I’ve talked a lot about things to do on social media if you’re a small business owner. I haven’t really talked about things you shouldn’t be doing. Today I’m going to tell you three social media mistakes you might be making.
Social Media Mistake #1: Not posting consistently
You’ve probably heard the phrase “fortune favors the bold,” but you may not have heard “social media algorithms do not favor the sporadic.” I guess it’s just not as catchy, huh? It’s a tricky balance sometimes between posting enough to make the social media algorithm overlords happy and not turning away your audience because you’re spamming their feeds. You want to post enough that your audience will interact with you on a daily basis, but you don’t want to sacrifice content quality for post frequency. For best practices:
Post no more than three times a day on Facebook, Instagram and LInkedIn*
Tweet between 3-10 times per day
Pinterest - posting frequency is not as important
*Please note, there are usually some exceptions to these rules, but in general for businesses - these are good guidelines.
Social Media Mistake #2: Not watermarking your original content
Content is king, and when you post good content that people want to share, you want to make sure that people can trace it back to you. You can watermark your content in different ways. If you’re sharing a post from your blog, make sure that a) blog authorship is clear when looking at your post (i.e. your branding is on your page) and b) if you have widgets that allow people to click and share customize the text that is automatically generated to include your brand’s handle. So for example, if you’re on the Forbes blog and you hit “Click to Tweet” a new window will open that allows opens a tweet box that will include “[Name of the Article] via [@forbes] - [link].” By doing this, people are more likely to tag your account when sharing the article online.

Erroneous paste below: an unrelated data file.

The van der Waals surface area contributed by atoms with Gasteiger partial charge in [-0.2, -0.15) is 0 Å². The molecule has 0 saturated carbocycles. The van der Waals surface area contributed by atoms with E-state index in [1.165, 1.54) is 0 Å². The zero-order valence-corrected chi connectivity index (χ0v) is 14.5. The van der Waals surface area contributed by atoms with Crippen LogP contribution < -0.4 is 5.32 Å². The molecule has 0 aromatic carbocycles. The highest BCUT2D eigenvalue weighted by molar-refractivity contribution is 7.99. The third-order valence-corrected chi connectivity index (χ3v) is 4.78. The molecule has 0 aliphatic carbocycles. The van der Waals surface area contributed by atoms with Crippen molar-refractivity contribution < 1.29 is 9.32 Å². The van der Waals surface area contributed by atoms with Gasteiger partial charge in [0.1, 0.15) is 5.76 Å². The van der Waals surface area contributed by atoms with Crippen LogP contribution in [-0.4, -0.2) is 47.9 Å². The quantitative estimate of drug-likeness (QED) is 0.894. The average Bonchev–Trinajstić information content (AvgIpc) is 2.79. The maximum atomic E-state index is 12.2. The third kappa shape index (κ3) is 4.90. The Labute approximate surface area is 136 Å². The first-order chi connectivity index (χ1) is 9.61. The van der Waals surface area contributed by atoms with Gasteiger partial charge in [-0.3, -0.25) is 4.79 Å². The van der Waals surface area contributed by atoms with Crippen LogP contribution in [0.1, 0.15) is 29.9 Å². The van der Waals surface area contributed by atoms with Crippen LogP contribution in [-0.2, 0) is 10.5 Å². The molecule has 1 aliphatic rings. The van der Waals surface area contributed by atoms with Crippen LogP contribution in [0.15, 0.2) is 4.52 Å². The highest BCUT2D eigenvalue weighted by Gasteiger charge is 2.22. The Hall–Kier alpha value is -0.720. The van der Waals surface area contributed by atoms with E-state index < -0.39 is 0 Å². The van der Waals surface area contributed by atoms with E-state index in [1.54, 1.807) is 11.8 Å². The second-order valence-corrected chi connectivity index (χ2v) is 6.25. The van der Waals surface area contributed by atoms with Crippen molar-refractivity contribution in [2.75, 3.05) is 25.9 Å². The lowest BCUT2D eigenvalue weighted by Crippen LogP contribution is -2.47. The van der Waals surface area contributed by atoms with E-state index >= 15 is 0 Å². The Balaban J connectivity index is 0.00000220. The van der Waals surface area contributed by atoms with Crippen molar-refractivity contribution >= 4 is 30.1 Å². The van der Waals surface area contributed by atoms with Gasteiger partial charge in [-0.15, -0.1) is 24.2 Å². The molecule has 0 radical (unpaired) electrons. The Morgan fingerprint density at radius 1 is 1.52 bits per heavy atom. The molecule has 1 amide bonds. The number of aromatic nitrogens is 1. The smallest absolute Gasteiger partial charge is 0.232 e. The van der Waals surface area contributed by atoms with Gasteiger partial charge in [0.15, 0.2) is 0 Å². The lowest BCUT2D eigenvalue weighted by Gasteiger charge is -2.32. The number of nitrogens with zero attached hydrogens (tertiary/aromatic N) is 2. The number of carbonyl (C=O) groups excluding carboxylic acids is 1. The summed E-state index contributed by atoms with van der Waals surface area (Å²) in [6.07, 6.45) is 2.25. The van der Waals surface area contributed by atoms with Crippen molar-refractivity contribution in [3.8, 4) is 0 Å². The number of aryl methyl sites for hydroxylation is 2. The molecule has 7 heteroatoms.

Another way to watermark your content is to add your logo and/or social media handles to the images you share**. So for my original content on Instagram, I always include my Instagram account handle in the lower right hand corner. Can somebody edit it out? Probably, but at least the majority of people that see that image and share it will see my account name associated with. On one of my client’s Instagram images I include their logo on the lower left hand corner and their account name in the right hand corner.
Now you don’t have to put it in the right hand corner, but you want to make sure your watermark is visible, without disrupting the image itself.
Social Media Mistake #3: Not engaging with your audience
Social media is about, well, being social. Part of being social is interacting with other people. You don’t want to just post something online and then do nothing with it. Check your accounts regularly for comments and other engagements on your post. If someone leaves you a comment, respond to it! Even if that means just liking their comment. People like to feel heard, and by letting your audience know that you’re listening to your feedback you’ll be likely to get more feedback in the future. Interacting with people can even help grow your social media following! The more you interact with people on your page and other pages, the more people will see your name and the more likely they’ll click and follow you.
Social Media Mistake #4: Not checking your analytics
If you’re like me, you might think numbers and statistics are super boring. But they’re usually pretty helpful. In the case of social media marketing, those stats and numbers on your analytics can help you figure out who your core audience is, where they’re from, when they’re active and so much more. You can learn to tailor your content to fit your audience. You can also uses this information to help your paid social media ads be more effective because you’re able to narrow down your target audiences. Each social media platform comes with its own analytics. Check it out and see what you find. If you’ve never done it before you might be surprised!
Social Media Mistake #5: Overselling
It can be really tempting to advertise your products all the time on social media. You see other companies do it successfully (at least that’s what they want you to see). Your brand’s social media is an extension of your brand’s voice. Think about it like this: you try to sell something to every single person you have a conversation with throughout your day. Are people going to want to be friends with you? No, they won’t. No one will want to interact with you, and the same thing goes for posting online. Posting about your products or sales you’re having is fine every now and then, but don’t make it the main focus of your social media strategy.